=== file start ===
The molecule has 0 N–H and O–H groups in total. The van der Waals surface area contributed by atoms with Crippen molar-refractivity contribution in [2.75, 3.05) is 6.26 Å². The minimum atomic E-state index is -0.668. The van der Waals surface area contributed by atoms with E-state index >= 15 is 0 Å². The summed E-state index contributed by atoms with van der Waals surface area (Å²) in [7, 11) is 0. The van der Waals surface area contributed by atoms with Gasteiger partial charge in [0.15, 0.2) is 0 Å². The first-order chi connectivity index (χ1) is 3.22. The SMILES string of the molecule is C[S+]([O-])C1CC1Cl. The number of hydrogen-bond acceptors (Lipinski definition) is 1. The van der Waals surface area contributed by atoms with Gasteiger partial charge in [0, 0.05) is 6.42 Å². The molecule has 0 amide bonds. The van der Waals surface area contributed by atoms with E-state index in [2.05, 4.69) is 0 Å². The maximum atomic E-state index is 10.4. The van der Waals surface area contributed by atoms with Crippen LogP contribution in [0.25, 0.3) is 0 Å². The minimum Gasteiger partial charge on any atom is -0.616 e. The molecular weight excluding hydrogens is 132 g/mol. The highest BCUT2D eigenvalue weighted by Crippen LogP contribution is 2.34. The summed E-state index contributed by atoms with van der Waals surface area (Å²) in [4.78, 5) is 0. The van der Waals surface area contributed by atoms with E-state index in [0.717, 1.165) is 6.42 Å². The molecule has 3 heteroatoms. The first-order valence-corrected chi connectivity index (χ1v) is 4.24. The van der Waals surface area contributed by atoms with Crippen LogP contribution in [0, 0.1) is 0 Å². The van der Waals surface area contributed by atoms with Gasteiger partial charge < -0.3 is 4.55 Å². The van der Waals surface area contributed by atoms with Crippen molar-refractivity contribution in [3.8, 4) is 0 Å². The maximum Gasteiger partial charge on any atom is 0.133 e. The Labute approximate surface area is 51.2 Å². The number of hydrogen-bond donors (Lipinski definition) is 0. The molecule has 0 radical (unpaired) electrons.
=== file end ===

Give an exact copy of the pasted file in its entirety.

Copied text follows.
The molecule has 0 N–H and O–H groups in total. The van der Waals surface area contributed by atoms with Crippen molar-refractivity contribution in [2.75, 3.05) is 6.26 Å². The minimum atomic E-state index is -0.668. The van der Waals surface area contributed by atoms with E-state index >= 15 is 0 Å². The summed E-state index contributed by atoms with van der Waals surface area (Å²) in [7, 11) is 0. The van der Waals surface area contributed by atoms with Gasteiger partial charge in [0.15, 0.2) is 0 Å². The first-order chi connectivity index (χ1) is 3.22. The SMILES string of the molecule is C[S+]([O-])C1CC1Cl. The number of hydrogen-bond acceptors (Lipinski definition) is 1. The van der Waals surface area contributed by atoms with Gasteiger partial charge in [0, 0.05) is 6.42 Å². The molecule has 0 amide bonds. The van der Waals surface area contributed by atoms with E-state index in [2.05, 4.69) is 0 Å². The maximum atomic E-state index is 10.4. The van der Waals surface area contributed by atoms with Crippen LogP contribution in [0.25, 0.3) is 0 Å². The minimum Gasteiger partial charge on any atom is -0.616 e. The molecular weight excluding hydrogens is 132 g/mol. The highest BCUT2D eigenvalue weighted by Crippen LogP contribution is 2.34. The summed E-state index contributed by atoms with van der Waals surface area (Å²) in [4.78, 5) is 0. The van der Waals surface area contributed by atoms with E-state index in [0.717, 1.165) is 6.42 Å². The molecule has 3 heteroatoms. The first-order valence-corrected chi connectivity index (χ1v) is 4.24. The van der Waals surface area contributed by atoms with Crippen LogP contribution in [0, 0.1) is 0 Å². The van der Waals surface area contributed by atoms with Gasteiger partial charge < -0.3 is 4.55 Å². The van der Waals surface area contributed by atoms with Crippen molar-refractivity contribution in [3.8, 4) is 0 Å². The maximum Gasteiger partial charge on any atom is 0.133 e. The Labute approximate surface area is 51.2 Å². The number of hydrogen-bond donors (Lipinski definition) is 0. The molecule has 0 radical (unpaired) electrons.